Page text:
The move is a huge change for China, which only relaxed its long-standing one-child policy six years ago.
But the pressure has grown since then, and just a few weeks ago China reported an alarming drop in its workforce that economists say could cap economic growth. Recent census data has shown that the Chinese population is growing at its slowest rate in decades, while the number of people aged 15 to 59 fell below 900 million to about 63% of the population in 2020, a decrease of about 7 percentage points from a decade earlier.
Experts said China’s workforce will peak over the next few years before shrinking by around 5% over the next decade.
“The demographic dividend that has propelled the country’s economic boom over the past decades is expected to dissipate quickly,” Yue Su, an economist at the Economist Intelligence Unit in London, said in remarks released earlier this month.
This could pose a problem for the broad economic policy goals set by President Xi Jinping. He expressed his ambition to double China’s GDP by 2035.
And while some forecasters say China could overtake the United States as the world’s largest economy by the end of this decade, it has a much bigger gap to fill in terms of prosperity. China’s per capita GDP stands at $ 17,000, compared to a US figure of over $ 63,000, according to the International Monetary Fund.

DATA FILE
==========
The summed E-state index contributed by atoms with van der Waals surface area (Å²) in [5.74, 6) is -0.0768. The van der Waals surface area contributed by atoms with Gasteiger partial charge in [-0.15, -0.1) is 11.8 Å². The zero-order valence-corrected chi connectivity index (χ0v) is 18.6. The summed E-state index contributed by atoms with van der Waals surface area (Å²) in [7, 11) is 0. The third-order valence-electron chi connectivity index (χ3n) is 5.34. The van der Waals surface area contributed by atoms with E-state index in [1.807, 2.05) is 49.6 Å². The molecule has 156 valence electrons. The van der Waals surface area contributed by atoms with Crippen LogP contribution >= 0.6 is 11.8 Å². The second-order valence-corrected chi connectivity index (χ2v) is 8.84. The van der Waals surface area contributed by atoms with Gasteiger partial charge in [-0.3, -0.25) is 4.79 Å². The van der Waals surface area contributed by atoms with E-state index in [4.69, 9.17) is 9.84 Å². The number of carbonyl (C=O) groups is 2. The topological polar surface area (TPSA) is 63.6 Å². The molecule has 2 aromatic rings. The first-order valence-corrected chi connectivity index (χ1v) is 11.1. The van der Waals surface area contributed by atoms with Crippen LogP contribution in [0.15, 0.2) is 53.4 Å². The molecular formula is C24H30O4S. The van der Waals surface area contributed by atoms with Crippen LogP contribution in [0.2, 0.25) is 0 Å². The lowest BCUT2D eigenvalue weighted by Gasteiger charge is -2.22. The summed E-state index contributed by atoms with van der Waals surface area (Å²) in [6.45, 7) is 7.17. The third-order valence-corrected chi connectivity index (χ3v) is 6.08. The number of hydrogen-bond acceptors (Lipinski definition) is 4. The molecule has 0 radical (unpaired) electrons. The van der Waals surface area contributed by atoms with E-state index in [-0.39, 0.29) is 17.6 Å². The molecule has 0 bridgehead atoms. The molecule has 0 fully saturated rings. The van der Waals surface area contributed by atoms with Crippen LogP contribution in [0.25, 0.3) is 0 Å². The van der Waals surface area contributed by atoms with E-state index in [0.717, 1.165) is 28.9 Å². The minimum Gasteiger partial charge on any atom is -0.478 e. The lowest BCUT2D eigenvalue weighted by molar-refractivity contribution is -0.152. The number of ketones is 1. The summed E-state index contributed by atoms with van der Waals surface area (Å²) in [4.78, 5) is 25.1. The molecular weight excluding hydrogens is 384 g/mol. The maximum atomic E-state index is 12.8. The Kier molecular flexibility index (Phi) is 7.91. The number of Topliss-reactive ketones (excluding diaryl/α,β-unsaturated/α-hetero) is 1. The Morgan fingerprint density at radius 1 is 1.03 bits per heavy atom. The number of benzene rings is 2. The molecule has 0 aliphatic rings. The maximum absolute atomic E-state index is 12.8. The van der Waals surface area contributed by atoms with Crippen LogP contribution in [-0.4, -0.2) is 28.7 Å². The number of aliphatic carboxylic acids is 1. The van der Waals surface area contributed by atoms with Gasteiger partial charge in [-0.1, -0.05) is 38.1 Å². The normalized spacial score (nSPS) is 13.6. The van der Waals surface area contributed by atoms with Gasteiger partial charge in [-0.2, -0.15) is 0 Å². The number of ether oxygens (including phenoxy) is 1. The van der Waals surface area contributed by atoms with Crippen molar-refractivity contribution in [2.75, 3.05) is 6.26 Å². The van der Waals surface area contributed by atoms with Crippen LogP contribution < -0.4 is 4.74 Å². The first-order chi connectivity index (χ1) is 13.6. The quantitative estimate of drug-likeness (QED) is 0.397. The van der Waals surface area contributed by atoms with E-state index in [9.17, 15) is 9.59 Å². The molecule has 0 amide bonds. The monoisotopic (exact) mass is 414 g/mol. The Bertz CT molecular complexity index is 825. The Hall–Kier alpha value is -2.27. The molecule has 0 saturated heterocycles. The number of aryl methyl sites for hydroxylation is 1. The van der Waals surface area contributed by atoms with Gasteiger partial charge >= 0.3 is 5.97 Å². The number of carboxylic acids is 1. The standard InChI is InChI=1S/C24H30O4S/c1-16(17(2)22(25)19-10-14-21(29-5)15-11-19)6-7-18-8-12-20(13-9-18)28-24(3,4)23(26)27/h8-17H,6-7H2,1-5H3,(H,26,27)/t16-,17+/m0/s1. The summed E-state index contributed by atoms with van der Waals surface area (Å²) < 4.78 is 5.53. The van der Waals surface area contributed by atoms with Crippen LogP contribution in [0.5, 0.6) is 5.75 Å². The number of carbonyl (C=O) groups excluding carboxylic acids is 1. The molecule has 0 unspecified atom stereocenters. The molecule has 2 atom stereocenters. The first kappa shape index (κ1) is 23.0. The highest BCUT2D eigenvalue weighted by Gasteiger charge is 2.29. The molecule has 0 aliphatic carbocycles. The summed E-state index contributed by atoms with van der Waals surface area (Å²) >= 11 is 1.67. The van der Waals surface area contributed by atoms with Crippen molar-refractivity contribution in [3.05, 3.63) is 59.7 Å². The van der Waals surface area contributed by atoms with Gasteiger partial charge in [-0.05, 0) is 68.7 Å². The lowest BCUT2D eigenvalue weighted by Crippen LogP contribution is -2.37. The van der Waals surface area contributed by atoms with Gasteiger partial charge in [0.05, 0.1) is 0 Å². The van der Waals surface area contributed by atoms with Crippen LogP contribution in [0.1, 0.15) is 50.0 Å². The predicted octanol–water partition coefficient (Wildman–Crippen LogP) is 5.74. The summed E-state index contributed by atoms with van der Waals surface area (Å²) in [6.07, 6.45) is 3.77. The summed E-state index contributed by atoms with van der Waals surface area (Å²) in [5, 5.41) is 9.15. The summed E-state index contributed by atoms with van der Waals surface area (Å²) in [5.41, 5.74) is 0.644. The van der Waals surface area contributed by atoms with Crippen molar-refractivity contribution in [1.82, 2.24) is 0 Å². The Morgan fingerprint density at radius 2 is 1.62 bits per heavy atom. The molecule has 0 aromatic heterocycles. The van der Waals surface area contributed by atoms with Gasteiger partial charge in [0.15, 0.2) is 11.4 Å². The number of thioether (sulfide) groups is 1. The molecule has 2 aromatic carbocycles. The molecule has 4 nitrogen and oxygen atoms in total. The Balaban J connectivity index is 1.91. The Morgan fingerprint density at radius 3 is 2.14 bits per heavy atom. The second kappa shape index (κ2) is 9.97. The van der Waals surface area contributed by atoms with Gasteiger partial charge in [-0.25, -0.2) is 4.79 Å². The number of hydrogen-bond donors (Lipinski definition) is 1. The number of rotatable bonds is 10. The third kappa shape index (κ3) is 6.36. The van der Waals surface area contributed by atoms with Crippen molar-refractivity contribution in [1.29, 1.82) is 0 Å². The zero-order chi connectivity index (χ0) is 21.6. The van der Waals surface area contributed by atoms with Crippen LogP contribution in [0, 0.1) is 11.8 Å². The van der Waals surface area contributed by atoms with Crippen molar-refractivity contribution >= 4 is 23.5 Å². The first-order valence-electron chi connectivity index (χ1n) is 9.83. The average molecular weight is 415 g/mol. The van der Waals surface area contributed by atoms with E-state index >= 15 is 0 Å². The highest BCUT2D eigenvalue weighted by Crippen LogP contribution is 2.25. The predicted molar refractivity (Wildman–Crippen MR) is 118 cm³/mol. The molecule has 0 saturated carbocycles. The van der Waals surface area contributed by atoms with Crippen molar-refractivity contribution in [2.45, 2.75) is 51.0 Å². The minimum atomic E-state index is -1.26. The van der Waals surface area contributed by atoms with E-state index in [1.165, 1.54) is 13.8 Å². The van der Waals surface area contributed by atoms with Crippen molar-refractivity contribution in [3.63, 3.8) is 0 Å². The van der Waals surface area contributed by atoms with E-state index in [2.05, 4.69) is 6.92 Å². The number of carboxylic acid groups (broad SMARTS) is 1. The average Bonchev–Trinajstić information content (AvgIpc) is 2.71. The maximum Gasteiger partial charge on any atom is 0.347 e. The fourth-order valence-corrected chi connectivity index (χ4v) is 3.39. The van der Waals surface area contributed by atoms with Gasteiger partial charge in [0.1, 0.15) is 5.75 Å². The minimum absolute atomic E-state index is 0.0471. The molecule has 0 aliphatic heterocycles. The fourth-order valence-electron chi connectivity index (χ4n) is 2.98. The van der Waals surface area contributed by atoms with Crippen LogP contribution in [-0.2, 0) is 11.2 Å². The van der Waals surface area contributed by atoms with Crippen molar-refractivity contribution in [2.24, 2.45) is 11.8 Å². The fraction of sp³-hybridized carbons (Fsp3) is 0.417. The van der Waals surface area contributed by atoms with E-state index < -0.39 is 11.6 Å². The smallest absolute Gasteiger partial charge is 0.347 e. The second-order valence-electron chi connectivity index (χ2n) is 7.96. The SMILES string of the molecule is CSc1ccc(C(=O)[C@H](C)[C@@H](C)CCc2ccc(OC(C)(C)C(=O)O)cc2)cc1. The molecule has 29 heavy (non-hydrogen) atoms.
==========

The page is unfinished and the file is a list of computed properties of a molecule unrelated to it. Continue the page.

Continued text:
There was a noticeable lack of enthusiasm on Chinese social media following Monday’s announcement. Reasons for not wanting to have a third child – or any child, for that matter – were among the hottest topics on Weibo, a Twitter-like social media platform in China.
Xinhua asked Weibo users if they were ready for a third child. The online survey drew more than 30,000 responses in half an hour, of which over 90% voted “absolutely not considered”. The investigation has been quietly withdrawn.
“Barring other measures to encourage fertility, further liberalization of birth limits may provide only limited help with birth rates and overall population growth in China,” Goldman analysts wrote. Sachs in a research note last week. “The population in China appears likely to peak over the next five years as the working-age population continues to decline. “
– Ben Westcott contributed to this report.